The rebuilding of Wolf Trap Farm Park's Filene Center, destroyed by fire last spring, is expected to start late this year after the Senate, as its last act early yesterday, approved a package of loans and grants to cover the cost of a new $17 million, 3,500-seat amphitheater.
The Wolf Trap bill, approved by the House of Representatives last month, was passed in the final frantic hours before Congress recessed after last-minute maneuvering by Rep. Frank R. Wolf (R-Va.), Sen. John W. Warner (R-Va.) and a group of bipartisan supporters.
"If it had not passed, we would not have been able to rebuild Wolf Trap in time for next year," said Wolf.
"The goal is to open up in August 1983, and had we had another two months' delay until Congress returns from its election recess we might not have been in time."
Warner called the bill "a fitting finale" to the session.
"We are deeply appreciative and very happy," said Wolf Trap Foundation President Carol Harford, who said she expects construction on the new Filene Center, modeled after the old one, to start Dec. 1. "It's going to look to all of us like the old Filene Center we used to know and love."
The bill authorized an outright $9 million federal grant for the construction of the new theater, to be built on the site where the original Filene Center burned to the ground on April 4. The 117-acre Wolf Trap Farm Park, founded by Catherine Filene Shouse, is the nation's only national park for the performing arts.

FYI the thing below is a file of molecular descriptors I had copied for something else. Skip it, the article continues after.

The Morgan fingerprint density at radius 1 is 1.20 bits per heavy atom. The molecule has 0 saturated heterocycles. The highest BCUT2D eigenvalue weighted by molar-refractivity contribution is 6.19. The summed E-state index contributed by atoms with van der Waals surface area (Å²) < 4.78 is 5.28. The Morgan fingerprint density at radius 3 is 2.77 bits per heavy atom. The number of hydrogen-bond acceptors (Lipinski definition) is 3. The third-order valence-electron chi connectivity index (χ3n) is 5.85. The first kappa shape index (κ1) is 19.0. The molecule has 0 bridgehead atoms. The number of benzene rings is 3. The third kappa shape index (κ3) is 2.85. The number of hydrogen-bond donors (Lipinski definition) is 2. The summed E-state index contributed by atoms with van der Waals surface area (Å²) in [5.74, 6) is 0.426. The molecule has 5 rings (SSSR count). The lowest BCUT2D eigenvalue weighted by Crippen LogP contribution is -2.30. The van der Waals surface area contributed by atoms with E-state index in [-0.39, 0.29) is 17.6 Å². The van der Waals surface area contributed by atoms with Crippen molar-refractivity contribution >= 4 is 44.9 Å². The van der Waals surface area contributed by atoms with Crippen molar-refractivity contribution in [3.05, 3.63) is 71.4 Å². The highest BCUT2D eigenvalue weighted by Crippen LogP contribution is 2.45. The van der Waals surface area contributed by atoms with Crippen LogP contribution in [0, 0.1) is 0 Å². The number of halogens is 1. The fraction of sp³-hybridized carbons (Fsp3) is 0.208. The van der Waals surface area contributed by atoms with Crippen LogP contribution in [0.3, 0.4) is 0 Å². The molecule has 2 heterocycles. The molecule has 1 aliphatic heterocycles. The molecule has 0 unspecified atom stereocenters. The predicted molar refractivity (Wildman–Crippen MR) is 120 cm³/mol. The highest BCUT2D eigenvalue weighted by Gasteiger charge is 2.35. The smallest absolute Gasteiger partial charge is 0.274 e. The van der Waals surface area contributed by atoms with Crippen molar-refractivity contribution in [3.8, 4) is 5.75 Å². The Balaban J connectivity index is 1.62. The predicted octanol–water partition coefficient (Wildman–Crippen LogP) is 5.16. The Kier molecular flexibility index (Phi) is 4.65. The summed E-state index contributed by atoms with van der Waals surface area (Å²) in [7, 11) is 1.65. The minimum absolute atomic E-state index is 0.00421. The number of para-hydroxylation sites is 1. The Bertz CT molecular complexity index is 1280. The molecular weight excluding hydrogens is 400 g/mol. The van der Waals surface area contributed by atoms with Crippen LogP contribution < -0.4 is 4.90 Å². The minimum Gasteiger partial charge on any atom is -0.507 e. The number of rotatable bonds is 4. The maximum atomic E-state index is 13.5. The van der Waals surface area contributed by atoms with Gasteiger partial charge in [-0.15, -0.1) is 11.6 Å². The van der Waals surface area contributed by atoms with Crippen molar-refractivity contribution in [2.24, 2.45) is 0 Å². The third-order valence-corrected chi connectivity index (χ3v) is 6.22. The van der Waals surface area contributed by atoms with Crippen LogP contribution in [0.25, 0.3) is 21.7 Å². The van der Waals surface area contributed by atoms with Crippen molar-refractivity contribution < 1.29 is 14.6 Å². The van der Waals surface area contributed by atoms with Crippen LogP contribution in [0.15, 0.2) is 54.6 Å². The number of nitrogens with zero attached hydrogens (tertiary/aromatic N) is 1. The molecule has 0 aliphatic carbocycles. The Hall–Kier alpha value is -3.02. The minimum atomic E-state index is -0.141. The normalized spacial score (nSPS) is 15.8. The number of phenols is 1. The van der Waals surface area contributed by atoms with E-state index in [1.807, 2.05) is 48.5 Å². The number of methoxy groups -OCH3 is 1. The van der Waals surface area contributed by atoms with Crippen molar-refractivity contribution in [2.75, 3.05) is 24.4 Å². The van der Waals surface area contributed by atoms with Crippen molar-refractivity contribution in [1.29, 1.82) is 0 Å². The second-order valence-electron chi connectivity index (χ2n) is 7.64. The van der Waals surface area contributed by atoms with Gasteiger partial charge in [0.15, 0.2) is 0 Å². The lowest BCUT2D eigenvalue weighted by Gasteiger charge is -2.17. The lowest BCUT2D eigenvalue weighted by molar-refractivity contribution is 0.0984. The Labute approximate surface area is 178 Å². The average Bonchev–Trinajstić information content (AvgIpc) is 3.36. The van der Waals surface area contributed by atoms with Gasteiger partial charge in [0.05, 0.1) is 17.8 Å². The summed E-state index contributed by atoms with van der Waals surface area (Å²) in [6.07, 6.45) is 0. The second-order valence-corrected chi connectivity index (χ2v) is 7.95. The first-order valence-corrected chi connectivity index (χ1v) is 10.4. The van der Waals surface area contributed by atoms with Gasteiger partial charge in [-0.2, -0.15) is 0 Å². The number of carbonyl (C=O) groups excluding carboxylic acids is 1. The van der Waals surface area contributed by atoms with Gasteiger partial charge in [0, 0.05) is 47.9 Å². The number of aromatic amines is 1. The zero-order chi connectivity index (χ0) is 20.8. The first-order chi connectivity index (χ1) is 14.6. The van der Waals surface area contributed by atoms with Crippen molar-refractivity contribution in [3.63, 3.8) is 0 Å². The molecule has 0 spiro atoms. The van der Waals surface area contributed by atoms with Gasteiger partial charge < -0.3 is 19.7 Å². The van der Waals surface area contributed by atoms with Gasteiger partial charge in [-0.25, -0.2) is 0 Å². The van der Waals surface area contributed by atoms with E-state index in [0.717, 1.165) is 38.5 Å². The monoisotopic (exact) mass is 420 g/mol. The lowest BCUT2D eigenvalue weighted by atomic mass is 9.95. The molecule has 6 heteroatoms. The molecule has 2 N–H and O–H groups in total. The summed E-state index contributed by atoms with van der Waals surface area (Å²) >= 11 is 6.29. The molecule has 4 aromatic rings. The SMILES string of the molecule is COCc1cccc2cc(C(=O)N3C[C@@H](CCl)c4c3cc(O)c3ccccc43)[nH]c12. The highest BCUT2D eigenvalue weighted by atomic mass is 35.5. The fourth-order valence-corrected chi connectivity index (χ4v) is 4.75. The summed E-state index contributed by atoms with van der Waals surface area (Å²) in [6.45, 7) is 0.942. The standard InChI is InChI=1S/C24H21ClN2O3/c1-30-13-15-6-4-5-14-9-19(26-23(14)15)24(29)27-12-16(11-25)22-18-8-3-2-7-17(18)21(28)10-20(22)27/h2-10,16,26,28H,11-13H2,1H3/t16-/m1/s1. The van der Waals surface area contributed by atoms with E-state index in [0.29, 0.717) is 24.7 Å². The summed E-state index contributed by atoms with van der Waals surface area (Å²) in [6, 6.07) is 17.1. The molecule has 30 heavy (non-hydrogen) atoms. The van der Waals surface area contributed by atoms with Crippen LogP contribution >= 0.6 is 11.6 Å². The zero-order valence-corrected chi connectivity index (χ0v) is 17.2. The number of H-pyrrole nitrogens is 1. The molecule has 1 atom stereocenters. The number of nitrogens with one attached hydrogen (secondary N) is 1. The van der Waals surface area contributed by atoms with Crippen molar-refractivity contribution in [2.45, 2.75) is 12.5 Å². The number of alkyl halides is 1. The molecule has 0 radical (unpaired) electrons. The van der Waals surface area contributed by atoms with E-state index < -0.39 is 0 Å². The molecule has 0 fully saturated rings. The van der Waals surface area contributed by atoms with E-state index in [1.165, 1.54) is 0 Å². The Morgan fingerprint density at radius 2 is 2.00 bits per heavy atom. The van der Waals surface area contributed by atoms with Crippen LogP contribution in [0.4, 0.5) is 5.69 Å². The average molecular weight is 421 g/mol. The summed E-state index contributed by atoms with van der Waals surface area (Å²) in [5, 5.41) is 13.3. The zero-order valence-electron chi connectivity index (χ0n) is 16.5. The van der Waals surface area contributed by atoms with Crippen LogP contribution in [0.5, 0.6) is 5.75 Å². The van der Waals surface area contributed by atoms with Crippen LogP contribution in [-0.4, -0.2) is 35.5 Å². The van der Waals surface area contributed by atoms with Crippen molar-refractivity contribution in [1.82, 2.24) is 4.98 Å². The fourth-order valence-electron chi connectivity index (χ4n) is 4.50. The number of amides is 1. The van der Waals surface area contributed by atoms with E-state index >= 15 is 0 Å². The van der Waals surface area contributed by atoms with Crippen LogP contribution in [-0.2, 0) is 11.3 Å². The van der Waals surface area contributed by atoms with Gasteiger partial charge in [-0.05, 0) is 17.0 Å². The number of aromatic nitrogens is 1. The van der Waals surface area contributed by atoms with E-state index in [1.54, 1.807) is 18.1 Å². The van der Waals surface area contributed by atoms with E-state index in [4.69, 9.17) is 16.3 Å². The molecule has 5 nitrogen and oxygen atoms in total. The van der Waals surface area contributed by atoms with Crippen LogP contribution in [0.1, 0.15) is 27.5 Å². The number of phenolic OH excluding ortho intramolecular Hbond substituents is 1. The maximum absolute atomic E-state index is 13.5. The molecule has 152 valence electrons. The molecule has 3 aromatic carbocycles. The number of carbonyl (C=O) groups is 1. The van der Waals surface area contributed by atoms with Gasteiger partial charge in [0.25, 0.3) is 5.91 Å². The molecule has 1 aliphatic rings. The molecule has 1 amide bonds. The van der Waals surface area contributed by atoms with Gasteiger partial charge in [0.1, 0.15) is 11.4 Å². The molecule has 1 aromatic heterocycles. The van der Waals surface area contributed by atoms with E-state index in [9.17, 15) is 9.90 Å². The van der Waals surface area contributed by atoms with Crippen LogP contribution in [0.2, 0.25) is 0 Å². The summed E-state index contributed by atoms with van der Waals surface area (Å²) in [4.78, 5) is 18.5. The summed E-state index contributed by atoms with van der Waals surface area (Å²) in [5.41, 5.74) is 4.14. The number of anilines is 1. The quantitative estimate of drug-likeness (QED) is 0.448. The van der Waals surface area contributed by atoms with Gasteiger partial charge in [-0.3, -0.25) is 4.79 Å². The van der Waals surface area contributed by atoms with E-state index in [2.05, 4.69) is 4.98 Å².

Also included in the bill is an $8 million loan, to be repaid to the federal government by contributions raised by the private Wolf Trap Foundation. Harford said yesterday the foundation has already raised $1.7 million from more than 9,800 contributors. "But obviously, we have a long way to go," she said.
In addition, the bill requires the foundation to take out insurance--at an estimated $400,000 a year--on the new building.
The old theater, built 11 years ago, had not been protected by fire insurance under a federal policy that "self-insures" government-owned buildings.
Congress has also required that sound barriers be erected to protect the theater and neighboring residential areas from traffic noise of proposed commuter lanes to be built alongside the Dulles access road.
The new lanes are expected to be completed in two years.
The bill for Wolf Trap had been held up in the Senate during recent weeks. The legislation was finally pried loose in the Senate when Warner and other supporters won approval for the House-passed version, then returned it to the House for final consent as the session was about to end.